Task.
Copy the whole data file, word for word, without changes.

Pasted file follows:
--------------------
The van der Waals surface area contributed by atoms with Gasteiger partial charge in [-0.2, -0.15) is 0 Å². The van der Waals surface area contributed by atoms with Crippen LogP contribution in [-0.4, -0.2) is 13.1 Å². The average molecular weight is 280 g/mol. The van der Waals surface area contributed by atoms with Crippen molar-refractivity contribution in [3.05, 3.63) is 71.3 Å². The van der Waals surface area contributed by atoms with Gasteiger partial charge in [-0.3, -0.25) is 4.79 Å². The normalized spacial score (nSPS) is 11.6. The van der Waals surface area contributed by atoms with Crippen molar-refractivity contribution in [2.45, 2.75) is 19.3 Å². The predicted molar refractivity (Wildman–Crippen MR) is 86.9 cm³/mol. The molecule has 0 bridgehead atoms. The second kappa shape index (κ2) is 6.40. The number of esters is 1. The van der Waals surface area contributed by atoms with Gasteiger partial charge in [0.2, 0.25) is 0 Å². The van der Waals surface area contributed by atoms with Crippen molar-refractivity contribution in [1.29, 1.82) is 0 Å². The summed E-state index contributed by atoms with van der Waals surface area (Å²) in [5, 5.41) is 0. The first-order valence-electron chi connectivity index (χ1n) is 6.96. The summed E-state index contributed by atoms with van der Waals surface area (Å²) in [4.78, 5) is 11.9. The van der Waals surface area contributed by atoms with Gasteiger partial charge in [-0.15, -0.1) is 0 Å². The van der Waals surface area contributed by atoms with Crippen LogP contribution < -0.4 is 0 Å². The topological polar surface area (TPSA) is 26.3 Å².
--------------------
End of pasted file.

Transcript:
The van der Waals surface area contributed by atoms with Gasteiger partial charge in [-0.2, -0.15) is 0 Å². The van der Waals surface area contributed by atoms with Crippen LogP contribution in [-0.4, -0.2) is 13.1 Å². The average molecular weight is 280 g/mol. The van der Waals surface area contributed by atoms with Crippen molar-refractivity contribution in [3.05, 3.63) is 71.3 Å². The van der Waals surface area contributed by atoms with Gasteiger partial charge in [-0.3, -0.25) is 4.79 Å². The normalized spacial score (nSPS) is 11.6. The van der Waals surface area contributed by atoms with Crippen molar-refractivity contribution in [2.45, 2.75) is 19.3 Å². The predicted molar refractivity (Wildman–Crippen MR) is 86.9 cm³/mol. The molecule has 0 bridgehead atoms. The second kappa shape index (κ2) is 6.40. The number of esters is 1. The van der Waals surface area contributed by atoms with Gasteiger partial charge in [0.2, 0.25) is 0 Å². The van der Waals surface area contributed by atoms with Crippen molar-refractivity contribution in [1.29, 1.82) is 0 Å². The summed E-state index contributed by atoms with van der Waals surface area (Å²) in [5, 5.41) is 0. The first-order valence-electron chi connectivity index (χ1n) is 6.96. The summed E-state index contributed by atoms with van der Waals surface area (Å²) in [4.78, 5) is 11.9. The van der Waals surface area contributed by atoms with Gasteiger partial charge in [-0.15, -0.1) is 0 Å². The van der Waals surface area contributed by atoms with Crippen LogP contribution < -0.4 is 0 Å². The topological polar surface area (TPSA) is 26.3 Å².